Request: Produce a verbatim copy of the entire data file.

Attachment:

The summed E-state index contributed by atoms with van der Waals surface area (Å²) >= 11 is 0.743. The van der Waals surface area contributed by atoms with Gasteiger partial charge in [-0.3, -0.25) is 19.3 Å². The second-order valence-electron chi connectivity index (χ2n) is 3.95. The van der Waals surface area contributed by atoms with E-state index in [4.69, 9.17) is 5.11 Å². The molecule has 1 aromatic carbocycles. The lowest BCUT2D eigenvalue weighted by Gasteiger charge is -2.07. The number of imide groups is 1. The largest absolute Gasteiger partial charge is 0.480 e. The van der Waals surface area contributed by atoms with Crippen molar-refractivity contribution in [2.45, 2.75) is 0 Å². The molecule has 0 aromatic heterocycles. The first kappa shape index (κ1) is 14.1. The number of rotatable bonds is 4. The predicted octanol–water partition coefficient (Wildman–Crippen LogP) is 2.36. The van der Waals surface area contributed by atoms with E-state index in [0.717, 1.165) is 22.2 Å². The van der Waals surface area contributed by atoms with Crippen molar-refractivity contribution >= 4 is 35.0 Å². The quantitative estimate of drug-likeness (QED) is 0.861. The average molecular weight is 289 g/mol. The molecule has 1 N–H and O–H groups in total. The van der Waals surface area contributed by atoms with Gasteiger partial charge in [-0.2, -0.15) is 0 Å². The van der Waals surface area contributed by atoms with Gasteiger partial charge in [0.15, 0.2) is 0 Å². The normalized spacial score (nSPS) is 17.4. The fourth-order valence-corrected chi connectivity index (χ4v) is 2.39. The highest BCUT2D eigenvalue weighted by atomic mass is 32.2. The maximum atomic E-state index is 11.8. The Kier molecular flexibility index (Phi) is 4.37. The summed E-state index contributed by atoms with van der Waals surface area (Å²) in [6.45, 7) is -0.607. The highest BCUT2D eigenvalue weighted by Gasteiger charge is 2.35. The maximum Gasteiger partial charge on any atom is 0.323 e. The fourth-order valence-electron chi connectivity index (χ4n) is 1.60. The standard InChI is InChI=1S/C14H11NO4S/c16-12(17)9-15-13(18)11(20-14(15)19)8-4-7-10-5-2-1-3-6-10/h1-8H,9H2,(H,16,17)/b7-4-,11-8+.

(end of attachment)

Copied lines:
The summed E-state index contributed by atoms with van der Waals surface area (Å²) >= 11 is 0.743. The van der Waals surface area contributed by atoms with Gasteiger partial charge in [-0.3, -0.25) is 19.3 Å². The second-order valence-electron chi connectivity index (χ2n) is 3.95. The van der Waals surface area contributed by atoms with E-state index in [4.69, 9.17) is 5.11 Å². The molecule has 1 aromatic carbocycles. The lowest BCUT2D eigenvalue weighted by Gasteiger charge is -2.07. The number of imide groups is 1. The largest absolute Gasteiger partial charge is 0.480 e. The van der Waals surface area contributed by atoms with Crippen molar-refractivity contribution in [2.45, 2.75) is 0 Å². The molecule has 0 aromatic heterocycles. The first kappa shape index (κ1) is 14.1. The number of rotatable bonds is 4. The predicted octanol–water partition coefficient (Wildman–Crippen LogP) is 2.36. The van der Waals surface area contributed by atoms with E-state index in [0.717, 1.165) is 22.2 Å². The van der Waals surface area contributed by atoms with Crippen molar-refractivity contribution >= 4 is 35.0 Å². The quantitative estimate of drug-likeness (QED) is 0.861. The average molecular weight is 289 g/mol. The molecule has 1 N–H and O–H groups in total. The van der Waals surface area contributed by atoms with Gasteiger partial charge in [-0.2, -0.15) is 0 Å². The van der Waals surface area contributed by atoms with Gasteiger partial charge in [0.15, 0.2) is 0 Å². The normalized spacial score (nSPS) is 17.4. The fourth-order valence-corrected chi connectivity index (χ4v) is 2.39. The highest BCUT2D eigenvalue weighted by atomic mass is 32.2. The maximum atomic E-state index is 11.8. The Kier molecular flexibility index (Phi) is 4.37. The summed E-state index contributed by atoms with van der Waals surface area (Å²) in [6.45, 7) is -0.607. The highest BCUT2D eigenvalue weighted by Gasteiger charge is 2.35. The maximum Gasteiger partial charge on any atom is 0.323 e. The fourth-order valence-electron chi connectivity index (χ4n) is 1.60. The standard InChI is InChI=1S/C14H11NO4S/c16-12(17)9-15-13(18)11(20-14(15)19)8-4-7-10-5-2-1-3-6-10/h1-8H,9H2,(H,16,17)/b7-4-,11-8+.